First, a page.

Nathan Breeskin, 85, an attorney for the federal government who played the saxophone at seven inaugurations and for five presidents, died at home Sept. 18 of complications from renal failure. He had lived in Silver Spring since 1950.
Mr. Breeskin was born in Washington to a musical family. His father, Daniel Breeskin, led the orchestra at the old Earl Theater in Washington. His brother, Barnee, wrote "Hail to the Redskins" and was the bandleader at the Shoreham Blue Room for more than 30 years. His brother-in-law played with the Dorsey Brothers Band.
Mr. Breeskin's first musical instrument was the violin, and as a 12-year-old, he played with an orchestra, Walter Doe and the Do Re Mi Boys, in shows broadcast on radio.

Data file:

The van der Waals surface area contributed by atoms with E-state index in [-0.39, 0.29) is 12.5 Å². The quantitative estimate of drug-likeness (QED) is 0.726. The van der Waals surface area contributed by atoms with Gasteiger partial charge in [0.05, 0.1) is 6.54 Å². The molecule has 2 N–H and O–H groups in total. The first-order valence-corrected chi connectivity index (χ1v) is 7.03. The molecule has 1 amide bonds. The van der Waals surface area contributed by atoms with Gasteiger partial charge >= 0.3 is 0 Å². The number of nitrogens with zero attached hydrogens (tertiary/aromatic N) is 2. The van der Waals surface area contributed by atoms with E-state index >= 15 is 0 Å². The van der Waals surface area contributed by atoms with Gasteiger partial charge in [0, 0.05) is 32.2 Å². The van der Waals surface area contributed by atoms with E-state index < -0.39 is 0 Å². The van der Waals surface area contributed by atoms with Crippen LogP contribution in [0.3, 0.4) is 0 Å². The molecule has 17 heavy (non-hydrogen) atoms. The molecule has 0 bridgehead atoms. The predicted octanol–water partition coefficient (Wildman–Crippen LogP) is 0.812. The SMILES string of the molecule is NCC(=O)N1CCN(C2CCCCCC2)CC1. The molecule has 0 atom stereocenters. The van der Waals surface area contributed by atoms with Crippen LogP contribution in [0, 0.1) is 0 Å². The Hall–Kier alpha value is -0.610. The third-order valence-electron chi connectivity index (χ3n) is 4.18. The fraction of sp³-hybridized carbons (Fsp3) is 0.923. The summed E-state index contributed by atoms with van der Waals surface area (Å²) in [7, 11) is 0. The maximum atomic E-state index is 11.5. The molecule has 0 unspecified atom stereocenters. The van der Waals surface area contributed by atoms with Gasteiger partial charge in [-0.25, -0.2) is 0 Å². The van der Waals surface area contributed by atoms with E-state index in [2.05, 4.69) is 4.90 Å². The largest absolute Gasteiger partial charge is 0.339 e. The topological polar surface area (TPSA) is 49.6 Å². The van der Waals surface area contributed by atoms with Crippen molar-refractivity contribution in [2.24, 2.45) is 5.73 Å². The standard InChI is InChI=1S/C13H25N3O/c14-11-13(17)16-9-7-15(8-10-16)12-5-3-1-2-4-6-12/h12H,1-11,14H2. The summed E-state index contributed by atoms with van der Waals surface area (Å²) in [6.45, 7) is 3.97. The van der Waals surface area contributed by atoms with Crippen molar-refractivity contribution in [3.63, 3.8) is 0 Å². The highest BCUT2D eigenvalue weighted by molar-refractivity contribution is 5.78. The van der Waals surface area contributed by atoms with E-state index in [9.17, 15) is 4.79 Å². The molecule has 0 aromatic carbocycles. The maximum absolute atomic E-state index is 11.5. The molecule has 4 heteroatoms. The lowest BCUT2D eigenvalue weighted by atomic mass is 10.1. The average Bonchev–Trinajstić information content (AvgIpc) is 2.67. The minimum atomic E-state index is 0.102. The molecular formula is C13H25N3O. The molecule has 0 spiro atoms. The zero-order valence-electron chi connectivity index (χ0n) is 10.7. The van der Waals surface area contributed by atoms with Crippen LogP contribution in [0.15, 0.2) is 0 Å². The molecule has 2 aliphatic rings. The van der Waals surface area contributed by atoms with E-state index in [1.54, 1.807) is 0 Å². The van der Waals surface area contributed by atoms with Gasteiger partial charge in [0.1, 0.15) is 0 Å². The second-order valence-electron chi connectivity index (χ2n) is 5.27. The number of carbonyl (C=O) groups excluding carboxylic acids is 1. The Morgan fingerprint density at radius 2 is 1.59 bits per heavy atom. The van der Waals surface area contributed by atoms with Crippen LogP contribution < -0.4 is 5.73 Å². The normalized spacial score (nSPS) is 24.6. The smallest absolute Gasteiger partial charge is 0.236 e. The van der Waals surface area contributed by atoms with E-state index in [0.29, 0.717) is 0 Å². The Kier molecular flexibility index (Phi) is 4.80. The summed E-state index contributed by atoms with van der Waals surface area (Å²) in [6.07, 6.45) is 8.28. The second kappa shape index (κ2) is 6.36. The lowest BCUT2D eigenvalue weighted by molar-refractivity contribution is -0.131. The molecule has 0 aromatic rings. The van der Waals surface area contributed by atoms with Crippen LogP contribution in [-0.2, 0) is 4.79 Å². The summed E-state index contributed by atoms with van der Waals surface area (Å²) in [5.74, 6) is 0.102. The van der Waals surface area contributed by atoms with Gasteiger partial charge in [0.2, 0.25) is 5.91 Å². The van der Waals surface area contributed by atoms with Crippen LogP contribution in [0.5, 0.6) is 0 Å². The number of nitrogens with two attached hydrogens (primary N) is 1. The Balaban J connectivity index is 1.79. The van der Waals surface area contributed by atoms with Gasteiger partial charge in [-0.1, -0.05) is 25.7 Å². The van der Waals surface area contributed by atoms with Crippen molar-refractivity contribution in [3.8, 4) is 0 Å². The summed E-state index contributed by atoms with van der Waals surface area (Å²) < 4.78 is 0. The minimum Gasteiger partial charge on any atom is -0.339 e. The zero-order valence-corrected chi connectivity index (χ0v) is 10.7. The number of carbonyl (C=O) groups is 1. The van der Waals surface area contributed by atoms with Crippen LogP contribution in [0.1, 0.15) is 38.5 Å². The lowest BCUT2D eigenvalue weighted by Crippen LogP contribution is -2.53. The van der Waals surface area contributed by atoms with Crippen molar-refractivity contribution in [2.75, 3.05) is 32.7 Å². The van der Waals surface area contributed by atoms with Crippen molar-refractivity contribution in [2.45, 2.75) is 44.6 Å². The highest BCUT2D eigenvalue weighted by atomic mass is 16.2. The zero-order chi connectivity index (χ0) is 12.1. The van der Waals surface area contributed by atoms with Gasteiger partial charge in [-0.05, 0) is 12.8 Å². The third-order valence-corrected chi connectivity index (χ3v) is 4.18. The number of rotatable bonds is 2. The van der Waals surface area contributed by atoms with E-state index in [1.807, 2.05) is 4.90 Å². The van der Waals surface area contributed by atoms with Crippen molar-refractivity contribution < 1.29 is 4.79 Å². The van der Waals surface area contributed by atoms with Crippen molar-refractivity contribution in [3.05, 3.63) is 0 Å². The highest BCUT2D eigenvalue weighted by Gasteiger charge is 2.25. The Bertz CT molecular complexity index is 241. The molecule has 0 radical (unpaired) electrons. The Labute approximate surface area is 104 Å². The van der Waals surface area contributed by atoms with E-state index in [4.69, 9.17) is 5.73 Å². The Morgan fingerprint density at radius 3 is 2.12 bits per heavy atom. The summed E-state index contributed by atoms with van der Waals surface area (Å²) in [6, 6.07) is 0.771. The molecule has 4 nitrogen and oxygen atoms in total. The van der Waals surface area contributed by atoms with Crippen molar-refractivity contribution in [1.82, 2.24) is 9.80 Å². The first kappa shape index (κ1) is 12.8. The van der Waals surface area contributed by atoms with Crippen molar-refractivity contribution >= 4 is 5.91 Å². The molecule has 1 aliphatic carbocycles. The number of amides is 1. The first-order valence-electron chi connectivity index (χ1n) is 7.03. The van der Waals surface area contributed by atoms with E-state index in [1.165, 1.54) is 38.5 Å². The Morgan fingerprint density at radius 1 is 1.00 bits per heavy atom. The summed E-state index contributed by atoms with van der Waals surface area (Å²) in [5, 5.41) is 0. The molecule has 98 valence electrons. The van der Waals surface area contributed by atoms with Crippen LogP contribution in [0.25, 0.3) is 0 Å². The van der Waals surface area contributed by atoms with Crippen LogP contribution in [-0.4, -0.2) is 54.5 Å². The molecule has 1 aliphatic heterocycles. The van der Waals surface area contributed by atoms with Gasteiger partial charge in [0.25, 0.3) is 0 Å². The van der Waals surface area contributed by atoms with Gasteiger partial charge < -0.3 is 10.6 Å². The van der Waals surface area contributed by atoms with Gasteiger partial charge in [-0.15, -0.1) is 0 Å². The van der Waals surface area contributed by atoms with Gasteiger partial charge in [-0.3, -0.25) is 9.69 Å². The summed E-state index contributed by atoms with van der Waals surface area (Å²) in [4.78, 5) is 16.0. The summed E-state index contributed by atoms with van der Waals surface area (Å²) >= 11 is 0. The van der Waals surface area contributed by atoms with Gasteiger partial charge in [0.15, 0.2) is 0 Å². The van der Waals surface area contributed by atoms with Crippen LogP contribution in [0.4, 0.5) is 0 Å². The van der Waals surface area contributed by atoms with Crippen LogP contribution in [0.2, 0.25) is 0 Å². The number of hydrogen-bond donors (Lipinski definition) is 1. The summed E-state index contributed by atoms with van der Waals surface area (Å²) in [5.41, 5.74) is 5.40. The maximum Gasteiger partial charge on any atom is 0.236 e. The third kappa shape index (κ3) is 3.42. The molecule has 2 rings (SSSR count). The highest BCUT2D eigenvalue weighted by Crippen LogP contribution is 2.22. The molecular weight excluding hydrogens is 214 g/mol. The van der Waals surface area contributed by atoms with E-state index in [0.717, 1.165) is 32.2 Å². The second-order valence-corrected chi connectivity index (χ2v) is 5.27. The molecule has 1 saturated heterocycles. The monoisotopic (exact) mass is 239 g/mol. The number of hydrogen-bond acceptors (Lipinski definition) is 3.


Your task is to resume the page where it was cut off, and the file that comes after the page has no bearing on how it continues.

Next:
He also played the violin in Central High School's orchestra. At 17, he began playing the saxophone in nightclubs in Washington, and in 1936 began playing society dates with Sidney of the Mayflower.
He graduated from high school in 1936 and received his law degree from American University in the early 1940s.
During World War II, he worked for the federal government on property issues for munitions factories. He joined Howard Devron's band in 1945, becoming Devron's first bandleader, and worked many embassy parties, in addition to inaugural balls and White House engagements.
In 1948, he became a lawyer with the National Labor Relations Board, retiring in 2001 after 62 years of government service. Given his musical interests, legal background and accounting experience, he also provided advice on income tax to musicians.
Survivors include his wife of 62 years, Sylvia Breeskin of Silver Spring; two children, Michael Breeskin of Denver and Robin Levien of Bethesda; and four grandchildren.